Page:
GAMERS left to right Dan Grimm and Brant Myers

Last month, Arkeg was invited to participate in the hit television show Shark Tank. For those unfamiliar with the program, it can be best described as reality tv for business. Essentially, entrepreneurs attempt to persuade one of the “Sharks” to invest in their company. The Sharks are made up of five very wealthy and well-known tycoons. The business owners seeking investment endure intense questioning and scrutiny from the Sharks creating a lot of drama and suspense, making for great television.

Having watched the show, the partners were interested enough to download an application from the Shark Tank website, but had never filled it out. It was a chance meeting with one of the show’s executives at a beer festival they had attended in San Francisco that would change everything. “The whole thing was very serendipitous. We had an Arkeg set up at the festival—which we did not plan to attend, but we were invited at the last minute—and it was a huge hit. This fellow walks up to us and says, ‘Would you consider pitching your business on the Shark Tank?’” remembers Myers. Upon returning home the partners hastily completed the application and sent it to their contact. A few days later the phone rang.

Not only had they been invited to appear on the show, but a camera crew decided that they wanted to come to San Luis Obispo to do what is called a “home segment,” which sets the background for select companies. “They came out for a couple of days,” explains Grimm, “and they were supposed to spend all this time searching out locations, but we took them downtown and they basically said, ‘Ok, we’ve got it—we’re good.’ The rest of the time we sort of showed them around and had a great time.” The show did end up airing shots of downtown and Mission Plaza as well as Central Coast Brewing, who has been the supplier of beer to Arkeg since the beginning.

The Arkeg, is the unlikely combination of an arcade video game and a keg of beer—it’s tagline is “drink ‘n game.” Inspiration struck while the friends were in college in Southern California. A retro arcade game purchased on Craigslist and a refrigerator full of beer sat side-by-side in a rather cramped house. Although they cannot remember who came up with the idea first, the duo spent one night taking apart both the refrigerator and the arcade game. Over the next several weeks they perfected the electronics and cooling components to come up with the first Arkeg prototype. A spout was fashioned on the side of the unit and friends could not stop asking where they could get one, or if they would be willing to sell the one they had.

After graduation, they settled into “9 to 5 jobs,” but as Myers continues, “We are tinkerers, we are inventors, and it was just stifling to be sitting at a desk all day when we had all of these ideas in our heads.” So, one particularly wild idea was floated to quit their jobs, leave Southern California, and find a place to build the Arkeg business full-time. “It was at that point that my wife, who was then my girlfriend, kept talking about this magical place called San Luis Obispo,” recalls Myers. “We came here and quickly realized what a healthy pace of life was all about,” Grimm continues the thought. “I mean, you don’t cut someone off in your car because you know you are going to see them at the grocery store and all around town.” The business, which has been based here for six years, has enjoyed modest growth in its early days when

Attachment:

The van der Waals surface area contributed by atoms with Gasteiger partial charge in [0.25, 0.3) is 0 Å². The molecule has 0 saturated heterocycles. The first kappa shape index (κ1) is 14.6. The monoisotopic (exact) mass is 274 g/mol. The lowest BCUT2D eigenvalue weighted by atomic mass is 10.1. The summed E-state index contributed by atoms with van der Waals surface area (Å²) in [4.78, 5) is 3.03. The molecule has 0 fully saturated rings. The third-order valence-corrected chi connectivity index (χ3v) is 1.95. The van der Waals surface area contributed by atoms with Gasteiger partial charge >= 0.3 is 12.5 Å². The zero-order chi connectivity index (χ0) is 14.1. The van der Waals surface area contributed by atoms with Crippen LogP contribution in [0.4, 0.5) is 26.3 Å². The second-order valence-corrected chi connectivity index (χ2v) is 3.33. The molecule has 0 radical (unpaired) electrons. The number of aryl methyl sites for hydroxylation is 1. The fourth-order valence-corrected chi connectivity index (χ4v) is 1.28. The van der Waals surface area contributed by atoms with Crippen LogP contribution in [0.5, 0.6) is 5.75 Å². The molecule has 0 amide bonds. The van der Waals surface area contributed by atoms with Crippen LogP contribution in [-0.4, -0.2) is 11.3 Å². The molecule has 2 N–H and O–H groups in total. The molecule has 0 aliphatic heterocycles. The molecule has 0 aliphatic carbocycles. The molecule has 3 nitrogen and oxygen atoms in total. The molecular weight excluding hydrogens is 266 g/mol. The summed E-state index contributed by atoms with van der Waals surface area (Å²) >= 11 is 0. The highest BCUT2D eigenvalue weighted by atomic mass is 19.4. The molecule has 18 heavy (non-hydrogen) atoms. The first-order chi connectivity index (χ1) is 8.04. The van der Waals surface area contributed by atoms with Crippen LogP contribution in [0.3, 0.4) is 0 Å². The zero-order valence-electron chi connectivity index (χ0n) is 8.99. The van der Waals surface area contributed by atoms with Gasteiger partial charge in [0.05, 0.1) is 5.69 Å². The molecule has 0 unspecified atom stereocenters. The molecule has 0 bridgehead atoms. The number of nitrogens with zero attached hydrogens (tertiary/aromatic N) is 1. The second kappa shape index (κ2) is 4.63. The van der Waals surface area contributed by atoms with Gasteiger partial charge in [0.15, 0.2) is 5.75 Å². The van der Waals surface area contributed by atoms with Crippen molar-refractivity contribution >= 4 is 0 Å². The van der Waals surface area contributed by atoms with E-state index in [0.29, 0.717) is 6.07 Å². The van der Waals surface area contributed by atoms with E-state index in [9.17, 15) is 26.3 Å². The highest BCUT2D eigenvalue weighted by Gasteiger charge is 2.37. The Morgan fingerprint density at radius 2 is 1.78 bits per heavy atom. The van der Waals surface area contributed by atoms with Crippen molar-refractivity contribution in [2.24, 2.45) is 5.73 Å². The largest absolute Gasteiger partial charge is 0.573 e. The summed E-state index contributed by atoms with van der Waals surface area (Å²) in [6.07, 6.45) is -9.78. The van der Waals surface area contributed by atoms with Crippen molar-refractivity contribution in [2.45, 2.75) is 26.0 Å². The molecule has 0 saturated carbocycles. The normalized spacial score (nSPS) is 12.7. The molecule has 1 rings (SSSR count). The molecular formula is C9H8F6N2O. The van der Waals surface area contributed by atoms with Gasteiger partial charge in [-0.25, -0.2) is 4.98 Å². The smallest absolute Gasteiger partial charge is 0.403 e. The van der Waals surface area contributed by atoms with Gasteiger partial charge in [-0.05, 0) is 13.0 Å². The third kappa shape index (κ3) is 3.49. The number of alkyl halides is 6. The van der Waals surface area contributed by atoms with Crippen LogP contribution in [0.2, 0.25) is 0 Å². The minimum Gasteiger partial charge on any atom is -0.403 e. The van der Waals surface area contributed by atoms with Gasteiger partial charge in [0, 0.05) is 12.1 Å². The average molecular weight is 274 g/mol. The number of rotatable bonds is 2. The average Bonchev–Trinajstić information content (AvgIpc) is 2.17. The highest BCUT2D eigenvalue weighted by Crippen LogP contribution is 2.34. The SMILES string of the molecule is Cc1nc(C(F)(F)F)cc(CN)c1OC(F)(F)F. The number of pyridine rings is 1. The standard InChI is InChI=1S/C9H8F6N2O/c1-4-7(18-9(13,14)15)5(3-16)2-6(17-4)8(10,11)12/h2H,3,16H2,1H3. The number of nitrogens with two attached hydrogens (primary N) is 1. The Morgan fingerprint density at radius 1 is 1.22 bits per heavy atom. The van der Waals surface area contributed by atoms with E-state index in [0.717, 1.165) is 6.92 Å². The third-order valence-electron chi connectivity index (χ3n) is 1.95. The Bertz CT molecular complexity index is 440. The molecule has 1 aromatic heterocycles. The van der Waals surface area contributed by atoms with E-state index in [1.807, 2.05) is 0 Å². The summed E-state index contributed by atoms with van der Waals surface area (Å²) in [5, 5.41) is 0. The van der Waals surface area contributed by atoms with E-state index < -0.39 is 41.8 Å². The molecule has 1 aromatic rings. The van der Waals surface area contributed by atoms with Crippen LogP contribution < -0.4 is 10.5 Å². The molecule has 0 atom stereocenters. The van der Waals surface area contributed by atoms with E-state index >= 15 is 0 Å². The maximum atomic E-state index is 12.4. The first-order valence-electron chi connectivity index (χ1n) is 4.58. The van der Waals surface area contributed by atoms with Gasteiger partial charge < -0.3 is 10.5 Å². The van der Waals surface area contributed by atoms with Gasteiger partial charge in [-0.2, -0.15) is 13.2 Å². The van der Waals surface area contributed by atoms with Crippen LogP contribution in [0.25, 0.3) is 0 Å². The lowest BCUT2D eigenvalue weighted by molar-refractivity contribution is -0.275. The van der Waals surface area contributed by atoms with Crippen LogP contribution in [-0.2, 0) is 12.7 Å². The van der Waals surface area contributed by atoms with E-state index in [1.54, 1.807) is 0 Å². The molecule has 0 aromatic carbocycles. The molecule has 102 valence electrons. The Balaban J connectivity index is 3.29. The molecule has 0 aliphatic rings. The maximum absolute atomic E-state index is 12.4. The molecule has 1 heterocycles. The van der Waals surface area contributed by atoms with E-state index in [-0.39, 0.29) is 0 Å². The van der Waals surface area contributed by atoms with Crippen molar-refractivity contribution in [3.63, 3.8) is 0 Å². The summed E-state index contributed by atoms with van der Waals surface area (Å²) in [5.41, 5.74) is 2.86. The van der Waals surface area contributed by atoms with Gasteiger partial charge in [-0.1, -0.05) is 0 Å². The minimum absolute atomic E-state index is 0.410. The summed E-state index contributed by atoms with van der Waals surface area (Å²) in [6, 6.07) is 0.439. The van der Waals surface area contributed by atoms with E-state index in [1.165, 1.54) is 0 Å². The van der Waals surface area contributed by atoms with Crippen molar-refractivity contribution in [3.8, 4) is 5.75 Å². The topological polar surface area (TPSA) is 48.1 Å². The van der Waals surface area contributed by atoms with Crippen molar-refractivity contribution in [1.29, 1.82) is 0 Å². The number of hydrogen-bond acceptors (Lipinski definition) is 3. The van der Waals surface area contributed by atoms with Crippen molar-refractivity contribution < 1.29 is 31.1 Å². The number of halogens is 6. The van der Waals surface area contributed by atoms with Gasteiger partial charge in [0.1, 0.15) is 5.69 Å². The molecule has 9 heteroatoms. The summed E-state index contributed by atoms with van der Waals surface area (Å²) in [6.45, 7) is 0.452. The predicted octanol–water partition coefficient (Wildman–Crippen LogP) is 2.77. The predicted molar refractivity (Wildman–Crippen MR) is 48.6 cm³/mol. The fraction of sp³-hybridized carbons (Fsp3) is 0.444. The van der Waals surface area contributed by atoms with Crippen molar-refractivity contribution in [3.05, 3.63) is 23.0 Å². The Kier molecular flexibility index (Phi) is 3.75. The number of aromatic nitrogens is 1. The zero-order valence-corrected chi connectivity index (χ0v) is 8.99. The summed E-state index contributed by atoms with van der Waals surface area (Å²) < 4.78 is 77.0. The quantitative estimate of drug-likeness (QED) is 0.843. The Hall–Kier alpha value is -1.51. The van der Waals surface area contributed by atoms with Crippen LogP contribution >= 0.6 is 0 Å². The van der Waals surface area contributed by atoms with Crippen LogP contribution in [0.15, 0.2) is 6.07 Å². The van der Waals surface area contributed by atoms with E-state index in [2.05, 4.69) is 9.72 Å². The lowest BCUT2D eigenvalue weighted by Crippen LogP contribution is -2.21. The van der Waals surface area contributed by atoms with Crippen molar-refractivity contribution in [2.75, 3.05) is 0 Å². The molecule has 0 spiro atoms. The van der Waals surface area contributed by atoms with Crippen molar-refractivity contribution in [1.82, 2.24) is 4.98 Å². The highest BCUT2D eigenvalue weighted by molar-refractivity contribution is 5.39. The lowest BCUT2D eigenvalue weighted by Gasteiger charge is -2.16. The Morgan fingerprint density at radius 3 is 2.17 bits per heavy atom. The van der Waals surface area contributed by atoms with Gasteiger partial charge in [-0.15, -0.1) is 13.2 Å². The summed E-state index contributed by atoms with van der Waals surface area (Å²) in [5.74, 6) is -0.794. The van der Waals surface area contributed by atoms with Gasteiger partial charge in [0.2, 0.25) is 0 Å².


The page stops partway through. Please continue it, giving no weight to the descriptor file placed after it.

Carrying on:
the partners were scratching out a living working odd jobs and building Arkeg units in their garage each night and most weekends. But, things started to change somewhere along the way.

“We started getting picked up in random magazines,” remembers Myers, “one particularly interesting one is called WWF Magazine, as in World Wrestling Federation.” The pro wrestling people added the Arkeg, which retails for $3,999, to a “top products to own” list. Despite the fun press they were receiving, they also picked up some significant endorsements for their refrigeration technology which had been developed by Grimm. For example, Popular Mechanics identified the technology, which has no moving parts and uses no coolant and is extremely energy efficient, as a “Top 100 Green Invention.” But, the Sharks were not buying it.

Under intense scrutiny, including an immediate “I’m out!” declaration by the owner of the Dallas Mavericks basketball team, Mark Cuban, the San Luis Obispo entrepreneurs remained undaunted. [You can watch the entire segment by going to this article at] Deftly handling questions about profit margins, and distribution strategy, and expansion plans, Myers and Grimm never broke a sweat, as is common under the bright lights of the show’s set. Yet, the Sharks remained unmoved and none of them made an offer to invest. The whole sequence lasted about 45 minutes, but after editing only five minutes made the cut. And, when the show did premiere, a hundred or so friends and family members gathered at Central Coast Brewing to watch it.